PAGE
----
Homeschool Umbrella School

Some families have been known to put their talents to work setting up an private umbrella school under a church as a sort of hybrid homeschool. It has the legal status of a private school with the parents being designated as staff teachers. This type of school may have its own library and meeting place.

Organizations That Welcome Homeschoolers

Finally, there are organizations who welcome participation by homeschoolers. One example is our local Christian Camp. They saw an opportunity to serve homeschool families by utilizing their staff and facilities during the school year when there is no summer camping. It’s a win-win situation for everyone. Activities such as science labs, nature walks, fire safety seminars, literature classes, and more are offered once or twice a month. They even have a homeschool family camp. (Camp Susque)

Private schools may welcome homeschoolers to join their sports teams, participate in one or two classes, or attend special presentations. If a homeschool group has its own sports team, you’ll often see them playing against the private schools.

One church set up a school of the arts with music, drama, and art lessons with private teachers. It’s been a blessing to all who attend.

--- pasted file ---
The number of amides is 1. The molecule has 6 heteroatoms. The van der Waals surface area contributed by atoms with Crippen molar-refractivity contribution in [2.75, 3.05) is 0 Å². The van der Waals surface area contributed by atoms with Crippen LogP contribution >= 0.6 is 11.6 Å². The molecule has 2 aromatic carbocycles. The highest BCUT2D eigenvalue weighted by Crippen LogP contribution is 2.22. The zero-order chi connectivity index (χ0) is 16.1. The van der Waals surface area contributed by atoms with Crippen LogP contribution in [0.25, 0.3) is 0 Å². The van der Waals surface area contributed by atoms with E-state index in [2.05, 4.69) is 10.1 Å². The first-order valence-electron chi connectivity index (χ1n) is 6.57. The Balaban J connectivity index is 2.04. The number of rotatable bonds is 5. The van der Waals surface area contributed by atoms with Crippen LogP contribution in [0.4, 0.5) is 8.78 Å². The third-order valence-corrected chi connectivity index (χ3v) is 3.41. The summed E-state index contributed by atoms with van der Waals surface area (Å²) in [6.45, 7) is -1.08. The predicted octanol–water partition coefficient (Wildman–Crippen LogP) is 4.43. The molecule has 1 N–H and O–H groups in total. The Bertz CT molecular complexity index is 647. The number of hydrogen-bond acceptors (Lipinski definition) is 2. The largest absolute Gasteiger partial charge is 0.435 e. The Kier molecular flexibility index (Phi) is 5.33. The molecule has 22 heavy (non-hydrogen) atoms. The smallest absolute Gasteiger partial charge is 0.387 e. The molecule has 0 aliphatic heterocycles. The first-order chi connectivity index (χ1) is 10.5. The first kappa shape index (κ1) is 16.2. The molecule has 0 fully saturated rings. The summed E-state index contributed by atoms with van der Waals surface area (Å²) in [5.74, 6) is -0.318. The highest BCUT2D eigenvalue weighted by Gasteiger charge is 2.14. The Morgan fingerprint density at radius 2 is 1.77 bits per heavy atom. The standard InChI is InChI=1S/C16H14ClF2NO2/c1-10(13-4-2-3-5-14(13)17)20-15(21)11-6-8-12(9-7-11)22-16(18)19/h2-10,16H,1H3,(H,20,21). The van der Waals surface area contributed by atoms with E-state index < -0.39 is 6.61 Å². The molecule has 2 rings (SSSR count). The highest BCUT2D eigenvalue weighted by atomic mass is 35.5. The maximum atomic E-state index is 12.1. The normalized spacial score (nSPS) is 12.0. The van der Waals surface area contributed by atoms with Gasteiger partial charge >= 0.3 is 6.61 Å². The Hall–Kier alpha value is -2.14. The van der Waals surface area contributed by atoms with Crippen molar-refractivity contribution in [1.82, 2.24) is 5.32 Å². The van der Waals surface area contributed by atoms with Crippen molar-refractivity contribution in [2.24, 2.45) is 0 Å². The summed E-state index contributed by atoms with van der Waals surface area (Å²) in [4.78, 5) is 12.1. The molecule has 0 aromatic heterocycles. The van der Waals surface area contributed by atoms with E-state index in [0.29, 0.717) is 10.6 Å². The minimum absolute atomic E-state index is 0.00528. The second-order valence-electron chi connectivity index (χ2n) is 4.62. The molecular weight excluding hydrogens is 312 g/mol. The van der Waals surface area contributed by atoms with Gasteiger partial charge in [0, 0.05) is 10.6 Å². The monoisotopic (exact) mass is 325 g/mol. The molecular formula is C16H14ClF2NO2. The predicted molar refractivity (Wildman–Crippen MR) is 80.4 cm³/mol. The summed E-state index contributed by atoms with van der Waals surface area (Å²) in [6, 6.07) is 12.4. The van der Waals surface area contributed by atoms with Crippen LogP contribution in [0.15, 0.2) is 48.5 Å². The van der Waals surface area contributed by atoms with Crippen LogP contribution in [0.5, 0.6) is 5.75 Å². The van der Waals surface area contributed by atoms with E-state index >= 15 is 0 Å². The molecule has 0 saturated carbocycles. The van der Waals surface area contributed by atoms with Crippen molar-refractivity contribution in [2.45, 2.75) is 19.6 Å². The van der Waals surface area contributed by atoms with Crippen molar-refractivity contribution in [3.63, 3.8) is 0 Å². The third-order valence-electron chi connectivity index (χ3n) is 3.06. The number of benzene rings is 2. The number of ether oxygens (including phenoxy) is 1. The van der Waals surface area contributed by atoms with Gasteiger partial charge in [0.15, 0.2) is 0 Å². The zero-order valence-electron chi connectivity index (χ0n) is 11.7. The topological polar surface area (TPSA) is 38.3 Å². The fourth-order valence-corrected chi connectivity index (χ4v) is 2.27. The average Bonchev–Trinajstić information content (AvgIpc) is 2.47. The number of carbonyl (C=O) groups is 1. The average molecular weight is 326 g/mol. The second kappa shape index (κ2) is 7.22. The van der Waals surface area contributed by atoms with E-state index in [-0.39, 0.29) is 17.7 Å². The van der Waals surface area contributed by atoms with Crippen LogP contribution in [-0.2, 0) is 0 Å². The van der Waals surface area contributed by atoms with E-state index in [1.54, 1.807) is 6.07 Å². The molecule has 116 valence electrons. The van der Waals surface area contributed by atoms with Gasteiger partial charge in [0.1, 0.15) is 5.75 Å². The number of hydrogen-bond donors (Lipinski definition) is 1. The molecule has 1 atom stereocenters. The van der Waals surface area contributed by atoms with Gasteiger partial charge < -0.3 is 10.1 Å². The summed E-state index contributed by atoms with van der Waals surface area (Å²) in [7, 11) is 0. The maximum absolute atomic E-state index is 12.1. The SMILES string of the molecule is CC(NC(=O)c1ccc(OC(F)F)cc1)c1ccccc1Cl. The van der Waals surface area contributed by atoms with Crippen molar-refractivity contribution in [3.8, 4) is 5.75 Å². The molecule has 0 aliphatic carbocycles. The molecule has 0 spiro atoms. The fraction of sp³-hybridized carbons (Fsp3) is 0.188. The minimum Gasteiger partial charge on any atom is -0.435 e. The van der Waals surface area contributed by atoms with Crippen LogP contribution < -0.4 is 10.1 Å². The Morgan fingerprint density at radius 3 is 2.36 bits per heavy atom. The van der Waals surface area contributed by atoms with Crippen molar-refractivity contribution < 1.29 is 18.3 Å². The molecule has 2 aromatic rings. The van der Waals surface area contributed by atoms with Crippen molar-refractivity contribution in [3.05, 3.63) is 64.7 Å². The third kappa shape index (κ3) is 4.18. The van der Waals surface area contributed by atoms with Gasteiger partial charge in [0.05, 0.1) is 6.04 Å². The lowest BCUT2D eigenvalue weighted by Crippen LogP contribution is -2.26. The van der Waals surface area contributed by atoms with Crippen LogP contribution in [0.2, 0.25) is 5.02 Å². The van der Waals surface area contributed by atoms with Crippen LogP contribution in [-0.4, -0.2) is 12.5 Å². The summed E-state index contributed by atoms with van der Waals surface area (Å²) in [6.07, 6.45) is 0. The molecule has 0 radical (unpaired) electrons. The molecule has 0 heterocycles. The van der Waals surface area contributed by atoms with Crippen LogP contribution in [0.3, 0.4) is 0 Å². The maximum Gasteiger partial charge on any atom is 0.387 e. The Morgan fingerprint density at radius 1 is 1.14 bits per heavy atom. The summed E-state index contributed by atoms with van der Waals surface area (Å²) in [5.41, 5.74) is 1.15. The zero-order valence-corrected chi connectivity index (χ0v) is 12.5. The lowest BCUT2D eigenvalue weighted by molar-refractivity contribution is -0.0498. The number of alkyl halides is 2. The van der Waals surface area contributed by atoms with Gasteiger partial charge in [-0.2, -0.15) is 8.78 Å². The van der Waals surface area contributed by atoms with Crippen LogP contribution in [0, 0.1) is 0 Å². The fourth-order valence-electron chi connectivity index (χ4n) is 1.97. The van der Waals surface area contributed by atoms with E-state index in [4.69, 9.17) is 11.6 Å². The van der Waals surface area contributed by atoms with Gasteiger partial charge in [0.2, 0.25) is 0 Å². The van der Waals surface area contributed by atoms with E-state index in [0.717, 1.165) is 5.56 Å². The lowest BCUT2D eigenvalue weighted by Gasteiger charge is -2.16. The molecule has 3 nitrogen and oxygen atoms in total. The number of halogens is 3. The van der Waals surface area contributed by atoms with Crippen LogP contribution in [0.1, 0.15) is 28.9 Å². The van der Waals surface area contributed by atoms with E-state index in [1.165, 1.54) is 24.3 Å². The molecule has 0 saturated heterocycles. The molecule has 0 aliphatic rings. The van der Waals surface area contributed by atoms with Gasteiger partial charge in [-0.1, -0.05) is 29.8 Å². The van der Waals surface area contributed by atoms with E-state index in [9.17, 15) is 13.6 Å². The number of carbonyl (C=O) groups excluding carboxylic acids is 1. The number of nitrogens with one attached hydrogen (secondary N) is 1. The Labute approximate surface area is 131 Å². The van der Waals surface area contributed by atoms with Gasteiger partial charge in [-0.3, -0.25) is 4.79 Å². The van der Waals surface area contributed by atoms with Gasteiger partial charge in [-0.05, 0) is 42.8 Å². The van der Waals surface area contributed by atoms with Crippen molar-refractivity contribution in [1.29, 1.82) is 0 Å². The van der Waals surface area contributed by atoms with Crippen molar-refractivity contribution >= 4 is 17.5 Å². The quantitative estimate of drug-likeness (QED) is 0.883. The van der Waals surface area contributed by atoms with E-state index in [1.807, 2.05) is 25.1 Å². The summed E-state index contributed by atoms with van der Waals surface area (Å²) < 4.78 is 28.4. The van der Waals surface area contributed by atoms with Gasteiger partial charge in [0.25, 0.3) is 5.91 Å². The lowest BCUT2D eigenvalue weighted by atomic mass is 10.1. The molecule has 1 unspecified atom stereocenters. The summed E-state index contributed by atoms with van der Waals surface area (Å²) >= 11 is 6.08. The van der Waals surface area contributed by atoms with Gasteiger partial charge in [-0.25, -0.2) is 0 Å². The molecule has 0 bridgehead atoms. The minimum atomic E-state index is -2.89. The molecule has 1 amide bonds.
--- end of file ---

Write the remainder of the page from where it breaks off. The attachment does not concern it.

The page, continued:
Which Group Do You Like?

Finding a homeschool support group is important because fellowship is good. You may have to try more than one type of homeschool group to find the one that works best for you and your children. Some families participate in more than one group and pick and choose their activities. Most homeschool support groups open some of their events to members of other groups. If your area has more than one group,  it’s nice to have someone who offers to run an email message line to all the local homeschoolers. People email announcements of interest to the coordinator who periodically emails everyone on the list with the updates.

What is your favorite type of homeschool group?

Hope this helps someone today.